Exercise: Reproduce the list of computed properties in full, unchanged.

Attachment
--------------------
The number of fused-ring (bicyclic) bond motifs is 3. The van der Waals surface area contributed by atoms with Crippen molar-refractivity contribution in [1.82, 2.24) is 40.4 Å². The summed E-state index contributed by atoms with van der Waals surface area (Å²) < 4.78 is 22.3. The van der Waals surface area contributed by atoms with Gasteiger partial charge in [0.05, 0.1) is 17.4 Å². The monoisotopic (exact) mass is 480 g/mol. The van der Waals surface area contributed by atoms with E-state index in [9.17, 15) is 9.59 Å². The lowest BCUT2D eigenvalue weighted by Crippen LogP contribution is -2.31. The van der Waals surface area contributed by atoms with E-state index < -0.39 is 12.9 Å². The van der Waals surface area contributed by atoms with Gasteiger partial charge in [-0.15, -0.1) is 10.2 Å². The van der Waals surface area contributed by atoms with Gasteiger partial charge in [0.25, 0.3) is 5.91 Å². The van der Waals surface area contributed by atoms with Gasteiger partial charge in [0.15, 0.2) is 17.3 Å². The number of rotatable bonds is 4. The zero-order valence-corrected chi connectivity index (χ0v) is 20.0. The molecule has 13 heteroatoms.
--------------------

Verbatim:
The number of fused-ring (bicyclic) bond motifs is 3. The van der Waals surface area contributed by atoms with Crippen molar-refractivity contribution in [1.82, 2.24) is 40.4 Å². The summed E-state index contributed by atoms with van der Waals surface area (Å²) < 4.78 is 22.3. The van der Waals surface area contributed by atoms with Gasteiger partial charge in [0.05, 0.1) is 17.4 Å². The monoisotopic (exact) mass is 480 g/mol. The van der Waals surface area contributed by atoms with E-state index in [9.17, 15) is 9.59 Å². The lowest BCUT2D eigenvalue weighted by Crippen LogP contribution is -2.31. The van der Waals surface area contributed by atoms with E-state index < -0.39 is 12.9 Å². The van der Waals surface area contributed by atoms with Gasteiger partial charge in [-0.15, -0.1) is 10.2 Å². The van der Waals surface area contributed by atoms with Gasteiger partial charge in [0.25, 0.3) is 5.91 Å². The van der Waals surface area contributed by atoms with Gasteiger partial charge in [0.15, 0.2) is 17.3 Å². The number of rotatable bonds is 4. The zero-order valence-corrected chi connectivity index (χ0v) is 20.0. The molecule has 13 heteroatoms.